Of the nine named species of Psophocarpus
DC., it is only winged bean, P.
tetragonolobus (L.) DC., that is found
extensively outside of Africa.
Detailed taxonomic studies suggest that the nearest African species
to winged bean are the naturally occurring species P.
scandens (Endl.) Verdc.
and P. grandiflorus
Wilczek. Though morphologically distinct from winged bean, both species
share with it the chromosome number 2n=18 as well as the same preference
for moist equatorial habitats.
a predominantly lowland distribution
(0 to 1000 m above sea level) and is widespread
in central and east Africa, including Madagascar.
grandiflorus, on the other hand,
is a rare species, with a range restricted to humid pockets in the mountains
of central and north central Africa (Teza, Virunga, Ruwenzori, Elgon
and Southern Ethiopia) at an altitude between 1600 and 2300 m above
Attempts to hybridise species of Psophocarpus DC.
Given the similarities in chromosome number and type
between winged bean and P.
it is notable that all attempts to
hybridise the two species have failed. Nor, up
until now, has winged bean been hybridised with P.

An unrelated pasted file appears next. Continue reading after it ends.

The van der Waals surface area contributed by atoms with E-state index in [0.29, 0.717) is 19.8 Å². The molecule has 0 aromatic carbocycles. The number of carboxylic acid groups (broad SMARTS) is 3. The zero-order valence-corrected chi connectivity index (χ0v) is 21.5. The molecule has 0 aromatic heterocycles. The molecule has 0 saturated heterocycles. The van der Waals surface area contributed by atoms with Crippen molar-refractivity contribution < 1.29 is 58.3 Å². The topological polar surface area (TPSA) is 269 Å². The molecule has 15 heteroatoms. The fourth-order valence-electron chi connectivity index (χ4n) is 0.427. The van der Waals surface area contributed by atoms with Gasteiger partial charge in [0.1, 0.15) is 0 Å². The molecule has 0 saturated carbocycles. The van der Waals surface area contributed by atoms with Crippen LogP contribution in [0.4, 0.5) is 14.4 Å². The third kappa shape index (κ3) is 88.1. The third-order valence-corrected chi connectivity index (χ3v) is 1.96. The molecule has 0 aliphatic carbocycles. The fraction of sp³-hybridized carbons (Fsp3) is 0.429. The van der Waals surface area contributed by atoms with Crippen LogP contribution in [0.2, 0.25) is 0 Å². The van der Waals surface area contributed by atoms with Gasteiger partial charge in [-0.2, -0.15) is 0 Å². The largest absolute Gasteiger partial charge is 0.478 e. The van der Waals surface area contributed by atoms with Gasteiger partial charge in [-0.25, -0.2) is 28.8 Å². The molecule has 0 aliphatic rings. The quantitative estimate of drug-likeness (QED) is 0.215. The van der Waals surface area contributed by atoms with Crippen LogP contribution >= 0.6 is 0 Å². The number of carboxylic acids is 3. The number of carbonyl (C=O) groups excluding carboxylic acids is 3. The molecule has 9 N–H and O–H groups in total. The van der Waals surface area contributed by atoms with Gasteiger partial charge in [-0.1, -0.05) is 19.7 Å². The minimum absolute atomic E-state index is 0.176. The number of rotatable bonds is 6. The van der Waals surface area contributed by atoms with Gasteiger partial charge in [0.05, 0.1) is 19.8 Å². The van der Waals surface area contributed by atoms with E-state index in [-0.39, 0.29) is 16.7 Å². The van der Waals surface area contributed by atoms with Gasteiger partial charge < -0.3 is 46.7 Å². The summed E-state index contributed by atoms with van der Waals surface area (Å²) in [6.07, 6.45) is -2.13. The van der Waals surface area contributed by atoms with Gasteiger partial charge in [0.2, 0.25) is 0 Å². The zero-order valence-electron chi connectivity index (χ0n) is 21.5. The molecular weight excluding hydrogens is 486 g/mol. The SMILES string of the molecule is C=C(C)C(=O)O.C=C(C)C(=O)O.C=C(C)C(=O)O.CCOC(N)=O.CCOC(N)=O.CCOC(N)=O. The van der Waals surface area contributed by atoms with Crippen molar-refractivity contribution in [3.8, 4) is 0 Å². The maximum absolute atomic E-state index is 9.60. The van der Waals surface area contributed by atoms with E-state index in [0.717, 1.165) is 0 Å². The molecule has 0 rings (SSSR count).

grandiflorus, because when the two
species have been grown alongside one another, it has not been possible
to synchronise flowering to the level required for cross-pollination.
contrast to these attempts at interspecific crosses, intraspecific crosses
between winged bean varieties from widely separated parts of Asia and
Melanesia, are nearly always successful.
hypothesised progenitor of winged bean
hypothesis that P.
the wild progenitor of winged bean, was first proposed in 1980.
The pods and seeds of three species
P. scandens, P.
grandiflorus, and P. tetragonolobus
(the winged bean), from left to right.
first sight, P.
resembles winged bean more closely than does P.
it has a climbing rather than creeping habit and a more open inflorescence
with larger flower parts, pods and seeds. However, while natural stands
are harvested for their edible leaves, pods and beans, nowhere in modern
Africa, is P.
recorded as being
planted, let alone cultivated. On the other hand, P.
is planted and cultivated for its vegetable parts and also as a cover
crop in some parts of its natural area of distribution.